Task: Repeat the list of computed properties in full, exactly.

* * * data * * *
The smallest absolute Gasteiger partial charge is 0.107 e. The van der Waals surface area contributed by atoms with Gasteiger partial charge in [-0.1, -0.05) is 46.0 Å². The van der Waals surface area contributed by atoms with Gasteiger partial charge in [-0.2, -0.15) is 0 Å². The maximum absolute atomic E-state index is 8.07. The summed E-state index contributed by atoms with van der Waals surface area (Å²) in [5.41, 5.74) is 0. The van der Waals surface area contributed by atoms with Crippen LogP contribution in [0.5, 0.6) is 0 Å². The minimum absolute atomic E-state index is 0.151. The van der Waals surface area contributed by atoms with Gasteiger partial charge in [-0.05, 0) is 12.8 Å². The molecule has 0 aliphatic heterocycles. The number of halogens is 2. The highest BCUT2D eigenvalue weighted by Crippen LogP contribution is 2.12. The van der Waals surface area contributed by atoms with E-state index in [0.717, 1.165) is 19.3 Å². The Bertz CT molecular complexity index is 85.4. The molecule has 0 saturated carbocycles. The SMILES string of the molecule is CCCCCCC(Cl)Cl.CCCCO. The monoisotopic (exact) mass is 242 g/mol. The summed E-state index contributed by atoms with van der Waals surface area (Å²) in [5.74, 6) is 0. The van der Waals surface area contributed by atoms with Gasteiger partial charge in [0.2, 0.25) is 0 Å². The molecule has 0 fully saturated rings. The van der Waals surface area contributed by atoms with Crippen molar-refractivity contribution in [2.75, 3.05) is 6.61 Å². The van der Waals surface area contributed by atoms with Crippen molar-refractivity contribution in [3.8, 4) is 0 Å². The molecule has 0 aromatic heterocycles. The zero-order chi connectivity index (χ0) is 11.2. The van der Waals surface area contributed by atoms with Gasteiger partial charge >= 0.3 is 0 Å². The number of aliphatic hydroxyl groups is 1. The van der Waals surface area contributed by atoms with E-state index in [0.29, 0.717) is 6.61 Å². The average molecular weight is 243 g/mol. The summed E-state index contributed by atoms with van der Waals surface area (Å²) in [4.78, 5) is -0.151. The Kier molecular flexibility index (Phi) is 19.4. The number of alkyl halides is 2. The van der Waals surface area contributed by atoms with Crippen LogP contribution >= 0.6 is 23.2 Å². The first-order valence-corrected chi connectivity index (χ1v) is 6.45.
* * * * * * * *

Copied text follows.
The smallest absolute Gasteiger partial charge is 0.107 e. The van der Waals surface area contributed by atoms with Gasteiger partial charge in [-0.1, -0.05) is 46.0 Å². The van der Waals surface area contributed by atoms with Gasteiger partial charge in [-0.2, -0.15) is 0 Å². The maximum absolute atomic E-state index is 8.07. The summed E-state index contributed by atoms with van der Waals surface area (Å²) in [5.41, 5.74) is 0. The van der Waals surface area contributed by atoms with Crippen LogP contribution in [0.5, 0.6) is 0 Å². The minimum absolute atomic E-state index is 0.151. The van der Waals surface area contributed by atoms with Gasteiger partial charge in [-0.05, 0) is 12.8 Å². The molecule has 0 aliphatic heterocycles. The number of halogens is 2. The highest BCUT2D eigenvalue weighted by Crippen LogP contribution is 2.12. The van der Waals surface area contributed by atoms with E-state index in [0.717, 1.165) is 19.3 Å². The Bertz CT molecular complexity index is 85.4. The molecule has 0 saturated carbocycles. The SMILES string of the molecule is CCCCCCC(Cl)Cl.CCCCO. The monoisotopic (exact) mass is 242 g/mol. The summed E-state index contributed by atoms with van der Waals surface area (Å²) in [5.74, 6) is 0. The van der Waals surface area contributed by atoms with Gasteiger partial charge in [0.2, 0.25) is 0 Å². The molecule has 0 fully saturated rings. The van der Waals surface area contributed by atoms with Crippen molar-refractivity contribution in [2.75, 3.05) is 6.61 Å². The van der Waals surface area contributed by atoms with Crippen molar-refractivity contribution in [3.8, 4) is 0 Å². The molecule has 0 aromatic heterocycles. The zero-order chi connectivity index (χ0) is 11.2. The van der Waals surface area contributed by atoms with Gasteiger partial charge >= 0.3 is 0 Å². The number of aliphatic hydroxyl groups is 1. The van der Waals surface area contributed by atoms with E-state index in [0.29, 0.717) is 6.61 Å². The average molecular weight is 243 g/mol. The summed E-state index contributed by atoms with van der Waals surface area (Å²) in [4.78, 5) is -0.151. The Kier molecular flexibility index (Phi) is 19.4. The number of alkyl halides is 2. The van der Waals surface area contributed by atoms with Crippen LogP contribution >= 0.6 is 23.2 Å². The first-order valence-corrected chi connectivity index (χ1v) is 6.45.